Given all that is going on in the world these days, you might not have noticed an article about insect populations undergoing “death by a thousand cuts.” (Scientific article in PNAS, AP article carried by various outlets). Essentially, the authors have gathered 12 studies written by 56 scientists around the world showing that insect numbers are in decline.
What to do? Go out and see some insects, of course.
Even though it has been relatively cold, plus dry to the extreme, we still have bees in the desert marigold flowers.
The pollen baskets on her back legs are packed with pollen, which she is carrying from flower to flower. What bits of pollen that dribble off will pollinate the next flower she visits.
This week the honey bees prefer the fairy dusters and the rosemary plants, both of which are flowering as well. The fairy duster flower is unusual — a puffy cluster of anthers.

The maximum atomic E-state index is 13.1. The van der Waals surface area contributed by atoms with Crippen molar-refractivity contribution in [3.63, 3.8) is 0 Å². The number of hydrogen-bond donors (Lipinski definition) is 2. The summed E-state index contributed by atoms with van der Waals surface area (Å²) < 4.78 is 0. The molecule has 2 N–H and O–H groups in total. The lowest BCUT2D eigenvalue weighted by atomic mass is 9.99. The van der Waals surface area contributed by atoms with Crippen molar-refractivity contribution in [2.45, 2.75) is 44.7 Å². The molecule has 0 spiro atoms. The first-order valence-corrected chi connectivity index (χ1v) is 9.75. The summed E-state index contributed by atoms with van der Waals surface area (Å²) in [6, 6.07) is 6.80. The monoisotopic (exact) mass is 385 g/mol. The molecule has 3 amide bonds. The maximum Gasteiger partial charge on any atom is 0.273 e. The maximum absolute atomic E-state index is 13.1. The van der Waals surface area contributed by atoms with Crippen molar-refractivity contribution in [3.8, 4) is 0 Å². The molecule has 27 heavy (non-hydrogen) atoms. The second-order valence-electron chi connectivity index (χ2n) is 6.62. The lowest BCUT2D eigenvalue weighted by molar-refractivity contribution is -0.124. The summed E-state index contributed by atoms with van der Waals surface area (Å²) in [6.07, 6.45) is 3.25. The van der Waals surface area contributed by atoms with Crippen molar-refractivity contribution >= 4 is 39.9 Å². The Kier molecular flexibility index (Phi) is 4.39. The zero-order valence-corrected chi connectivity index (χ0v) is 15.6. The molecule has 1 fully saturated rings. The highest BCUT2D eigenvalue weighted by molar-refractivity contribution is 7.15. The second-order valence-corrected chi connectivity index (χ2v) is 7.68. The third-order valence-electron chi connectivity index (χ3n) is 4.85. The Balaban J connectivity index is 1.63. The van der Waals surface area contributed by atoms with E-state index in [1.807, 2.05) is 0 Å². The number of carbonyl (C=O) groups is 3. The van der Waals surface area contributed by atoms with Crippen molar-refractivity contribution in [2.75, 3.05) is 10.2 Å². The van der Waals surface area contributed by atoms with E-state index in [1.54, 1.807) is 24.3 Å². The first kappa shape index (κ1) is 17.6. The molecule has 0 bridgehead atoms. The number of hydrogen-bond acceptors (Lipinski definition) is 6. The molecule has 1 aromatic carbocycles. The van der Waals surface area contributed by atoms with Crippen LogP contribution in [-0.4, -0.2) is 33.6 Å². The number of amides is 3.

The bottom line is that one way to help pollinators is to plant a diversity of flowers, especially native ones.
May 20 is World Bee Day, but we can celebrate bees any day with hands-on STEAM activities.
1. Visit the World Bee Day website for detailed information about the importance of bees (and other pollinators). Look for why the organizers chose May 20 for the date. The right sidebar contains many links to other informative websites, including the beautifully designed and engaging Buzzing with Life.
3. To get a glimpse of the diversity of bees (and some other insects), check out the photographs at the USGS Bee Inventory and Monitoring Lab Flickr page. Seriously. Click on the photographs to learn the scientific names of the bees and more about them. For example, our little long-horned bee in the photograph above is a Melissodes trinodus.